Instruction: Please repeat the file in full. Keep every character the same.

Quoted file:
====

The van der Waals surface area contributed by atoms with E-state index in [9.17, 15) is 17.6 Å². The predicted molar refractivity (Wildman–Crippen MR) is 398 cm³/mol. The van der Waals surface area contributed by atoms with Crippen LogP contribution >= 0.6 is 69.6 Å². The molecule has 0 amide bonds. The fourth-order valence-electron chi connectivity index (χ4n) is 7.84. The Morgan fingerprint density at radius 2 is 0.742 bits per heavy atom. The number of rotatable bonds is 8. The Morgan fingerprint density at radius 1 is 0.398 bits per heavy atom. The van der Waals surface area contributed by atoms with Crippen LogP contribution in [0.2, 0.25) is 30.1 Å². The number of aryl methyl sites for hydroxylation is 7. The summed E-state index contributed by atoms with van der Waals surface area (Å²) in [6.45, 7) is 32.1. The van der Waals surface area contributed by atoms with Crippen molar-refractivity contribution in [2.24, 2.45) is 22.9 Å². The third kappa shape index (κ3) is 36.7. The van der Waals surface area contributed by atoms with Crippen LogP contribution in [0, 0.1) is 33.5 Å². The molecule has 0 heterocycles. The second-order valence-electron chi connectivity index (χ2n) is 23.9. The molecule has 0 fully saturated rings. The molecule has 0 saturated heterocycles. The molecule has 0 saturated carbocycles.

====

The van der Waals surface area contributed by atoms with E-state index in [9.17, 15) is 17.6 Å². The predicted molar refractivity (Wildman–Crippen MR) is 398 cm³/mol. The van der Waals surface area contributed by atoms with Crippen LogP contribution >= 0.6 is 69.6 Å². The molecule has 0 amide bonds. The fourth-order valence-electron chi connectivity index (χ4n) is 7.84. The Morgan fingerprint density at radius 2 is 0.742 bits per heavy atom. The number of rotatable bonds is 8. The Morgan fingerprint density at radius 1 is 0.398 bits per heavy atom. The van der Waals surface area contributed by atoms with Crippen LogP contribution in [0.2, 0.25) is 30.1 Å². The number of aryl methyl sites for hydroxylation is 7. The summed E-state index contributed by atoms with van der Waals surface area (Å²) in [6.45, 7) is 32.1. The van der Waals surface area contributed by atoms with Crippen molar-refractivity contribution in [2.24, 2.45) is 22.9 Å². The third kappa shape index (κ3) is 36.7. The van der Waals surface area contributed by atoms with Crippen LogP contribution in [0, 0.1) is 33.5 Å². The molecule has 0 heterocycles. The second-order valence-electron chi connectivity index (χ2n) is 23.9. The molecule has 0 fully saturated rings. The molecule has 0 saturated heterocycles. The molecule has 0 saturated carbocycles.